In this technique, two optical fibers having endfaces that are substantially flat and substantially perpendicular to the axes of the fibers are placed end-to-end. Next, a slotted tube is placed to surround the ends, and then at least partially filled with cement, typically ultraviolet curable cement. The fibers are aligned to produce minimum scattering of radiation directed through the fibers, as measured by a scattering detector, and the cement is cured. Optionally, a sleeve, typically in the form of quartz tubing, is then slid over the splice, sealed with cement, and cured. Splices of single mode optical fibers by this technique have yielded splice losses of typically less than 0.1 db, and averaging about 0.05 db.
FIG. 1 shows an optical fiber prepared for splicing;
FIG. 2 shows a slotted U-shaped tube for surrounding a splice;
FIG. 3 shows an optical fiber splice within the slotted tube;
FIG. 4 shows a scattering detector for determining alignment of the fibers;
FIG. 5 shows the change in signal out of the scattering detector as a function of transverse offset of the fiber cores;
FIG. 6 shows an optical fiber splice strengthened with a glass outer cylinder;
FIG. 7 shows an apparatus suitable for aligning the fibers during splicing.
The following detailed description relates to a method of splicing optical fibers, and fibers spliced thereby. The technique can be used with both single mode and multimode optical fibers. However, maximum benefit is achieved with single mode fibers, since they have small core diameters, typically less than 15 micrometers, and usually in the range of 5 to 12 micrometers, which require precise alignment for low loss splices. The present technique does not rely on the use of fibers with well-centered cores. The alignment is performed while monitoring light scattered from the splice to obtain best alignment of the cores themselves. This is complemented by the use of a slotted tube to hold cement around the fiber ends. This allows a relatively small amount of cement to be used, improves thermal properties of the splice, and allows precise alignment before and during curing of the cement.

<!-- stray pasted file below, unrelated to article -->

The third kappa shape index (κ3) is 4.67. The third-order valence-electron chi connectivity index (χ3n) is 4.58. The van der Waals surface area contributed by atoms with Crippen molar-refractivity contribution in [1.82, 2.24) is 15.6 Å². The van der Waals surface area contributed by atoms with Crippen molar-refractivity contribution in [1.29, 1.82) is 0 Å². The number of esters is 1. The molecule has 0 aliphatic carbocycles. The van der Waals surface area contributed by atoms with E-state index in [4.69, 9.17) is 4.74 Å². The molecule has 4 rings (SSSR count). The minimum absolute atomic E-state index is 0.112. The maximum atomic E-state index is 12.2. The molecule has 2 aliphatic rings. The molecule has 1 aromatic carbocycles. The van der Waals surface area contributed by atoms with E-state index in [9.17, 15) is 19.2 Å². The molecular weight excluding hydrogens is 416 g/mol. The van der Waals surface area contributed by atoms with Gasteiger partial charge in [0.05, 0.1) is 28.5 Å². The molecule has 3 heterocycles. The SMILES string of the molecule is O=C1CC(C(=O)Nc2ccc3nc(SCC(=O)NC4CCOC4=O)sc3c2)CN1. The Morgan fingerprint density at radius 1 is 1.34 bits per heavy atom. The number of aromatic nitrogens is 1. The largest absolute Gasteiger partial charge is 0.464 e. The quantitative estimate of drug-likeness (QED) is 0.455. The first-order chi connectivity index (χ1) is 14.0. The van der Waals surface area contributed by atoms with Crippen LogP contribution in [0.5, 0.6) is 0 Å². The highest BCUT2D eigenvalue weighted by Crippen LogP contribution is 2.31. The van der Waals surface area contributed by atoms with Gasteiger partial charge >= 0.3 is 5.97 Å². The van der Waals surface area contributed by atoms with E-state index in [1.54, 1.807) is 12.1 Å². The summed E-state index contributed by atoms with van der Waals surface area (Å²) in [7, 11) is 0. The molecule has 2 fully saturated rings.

In the present technique, the fibers to be spliced should have substantially flat endfaces that are substantially perpendicular to the axis of the fiber. A number of techniques for preparing fibers to have high endface quality have been proposed; see, for example, U.S. Pat. No. 3,934,773, coassigned with the present invention. A method that has been found to yield flat endfaces that are substantially perpendicular to the axis of the fiber in a high percentage of broken fibers is shown in U.S. patent application Ser. No. 370,369, filing date Apr. 21, 1982, allowed Apr. 27, 1984, now U.S. Pat. No. 4,473,942, by D. N. Ridgway, coassigned with the present invention. One method for determining the flatness and perpendicularity of optical fiber ends is shown in "Fiber Break Testing by Interferrometry: A Comparison of Two Breaking Methods," by A. S. Gordon et al, Applied Optics, Vol. 16, pages 818-819 (1977). By "substantially perpendicular" is meant that the fracture angle of the fiber, defined as the angle between the axis of the fiber and the normal to the plane of the endface, is less than 1 degree.